There isn't anything good that can be said about smoking. It's bad for your health and the health of those around you. Now, on a positive note, do you know how much money you could save if you quit smoking today?
On average, your smoking costs are per month (30 days) and per year (365 days).
Health Effects of Smoking
Smoking contributes or causes breathing problems, heart disease and cancer.
Cigarette smoke contains more than 7,000 chemicals, and at least 69 of them cause cancer. Smoking is linked to lung cancer, mouth cancer and cancer of the larynx, esophagus, cervix, pancreas, kidney and bladder. Smoking accounts for a third of all cancer deaths in this country and 90 percent of all lung cancers.
Smoking destroys the ability of the lungs to clean themselves, making them more susceptible to pneumonia. Smoking causes bronchitis and emphysema, together called chronic obstructive pulmonary disease. By 2030, COPD will be the third leading cause of death worldwide.
Smoking increases the risk for heart disease, the leading cause of death in this country. Smoking causes cholesterol to be deposited in blood vessels, making them narrower. It causes blood to clot more easily. This can lead to blood clots that block the flow of blood or travel to organs such as the lungs or to the brain. Cigarette smoke can damage the heart at much lower levels than those that lead to lung disease.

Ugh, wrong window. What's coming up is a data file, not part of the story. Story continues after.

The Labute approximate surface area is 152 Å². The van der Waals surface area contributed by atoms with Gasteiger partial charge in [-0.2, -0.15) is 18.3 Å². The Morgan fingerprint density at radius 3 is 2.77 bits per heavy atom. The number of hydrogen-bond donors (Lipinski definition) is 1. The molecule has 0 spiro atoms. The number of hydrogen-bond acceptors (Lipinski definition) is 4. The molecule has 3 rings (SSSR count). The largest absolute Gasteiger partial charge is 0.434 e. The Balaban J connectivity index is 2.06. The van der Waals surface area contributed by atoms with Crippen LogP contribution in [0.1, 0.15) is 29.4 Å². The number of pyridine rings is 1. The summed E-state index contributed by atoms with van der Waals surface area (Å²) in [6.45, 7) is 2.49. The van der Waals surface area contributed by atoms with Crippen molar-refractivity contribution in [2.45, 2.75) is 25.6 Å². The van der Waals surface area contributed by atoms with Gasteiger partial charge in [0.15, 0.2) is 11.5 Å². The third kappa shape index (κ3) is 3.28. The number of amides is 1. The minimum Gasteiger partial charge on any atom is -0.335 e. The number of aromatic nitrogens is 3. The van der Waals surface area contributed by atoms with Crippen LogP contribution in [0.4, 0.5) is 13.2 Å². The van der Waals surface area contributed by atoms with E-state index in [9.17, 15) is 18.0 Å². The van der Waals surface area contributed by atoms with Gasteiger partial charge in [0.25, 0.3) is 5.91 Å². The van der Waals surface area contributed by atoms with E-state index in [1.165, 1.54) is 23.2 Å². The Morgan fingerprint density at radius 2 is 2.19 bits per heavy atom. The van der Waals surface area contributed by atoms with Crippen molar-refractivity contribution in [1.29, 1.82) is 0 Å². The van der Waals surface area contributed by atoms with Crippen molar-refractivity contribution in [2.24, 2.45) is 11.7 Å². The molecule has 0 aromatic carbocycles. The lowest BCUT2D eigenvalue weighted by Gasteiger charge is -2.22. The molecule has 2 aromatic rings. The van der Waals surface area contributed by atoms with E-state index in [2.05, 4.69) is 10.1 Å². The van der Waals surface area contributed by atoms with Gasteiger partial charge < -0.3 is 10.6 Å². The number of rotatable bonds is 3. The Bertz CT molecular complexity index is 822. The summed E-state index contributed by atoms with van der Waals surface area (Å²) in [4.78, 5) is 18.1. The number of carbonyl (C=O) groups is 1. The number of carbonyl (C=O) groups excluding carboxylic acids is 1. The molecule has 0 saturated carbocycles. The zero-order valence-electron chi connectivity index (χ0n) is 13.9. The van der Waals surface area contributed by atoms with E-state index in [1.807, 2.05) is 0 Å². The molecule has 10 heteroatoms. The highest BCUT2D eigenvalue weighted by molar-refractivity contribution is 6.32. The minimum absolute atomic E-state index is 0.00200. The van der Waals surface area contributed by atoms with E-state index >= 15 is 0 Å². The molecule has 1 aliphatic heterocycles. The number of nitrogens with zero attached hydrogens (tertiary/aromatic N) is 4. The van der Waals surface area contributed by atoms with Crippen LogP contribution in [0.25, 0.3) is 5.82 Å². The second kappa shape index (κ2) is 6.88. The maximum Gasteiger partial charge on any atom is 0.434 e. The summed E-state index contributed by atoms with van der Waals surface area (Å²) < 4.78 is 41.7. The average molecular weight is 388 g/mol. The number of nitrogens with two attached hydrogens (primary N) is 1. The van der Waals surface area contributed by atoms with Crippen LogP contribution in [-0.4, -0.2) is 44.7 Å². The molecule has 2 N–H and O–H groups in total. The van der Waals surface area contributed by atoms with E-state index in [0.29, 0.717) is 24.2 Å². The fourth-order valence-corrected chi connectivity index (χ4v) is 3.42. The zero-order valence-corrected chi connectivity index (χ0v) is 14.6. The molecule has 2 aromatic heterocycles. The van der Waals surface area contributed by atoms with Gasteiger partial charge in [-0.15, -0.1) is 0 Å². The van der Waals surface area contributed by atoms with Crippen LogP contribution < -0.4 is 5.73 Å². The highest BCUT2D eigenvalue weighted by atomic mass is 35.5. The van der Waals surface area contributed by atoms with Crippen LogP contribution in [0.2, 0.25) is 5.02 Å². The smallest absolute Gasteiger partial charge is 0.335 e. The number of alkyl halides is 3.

Smoking affects not only you, the smoker, but also those around you who are exposed to your smoke. Children exposed to secondhand smoke are more likely to have bronchitis, pneumonia and ear infections.
Effects of Smoking on Productivity
Smokers miss more days of work than people who don't smoke because of tobacco-related health problems.
This information is not to replace your doctor's advice.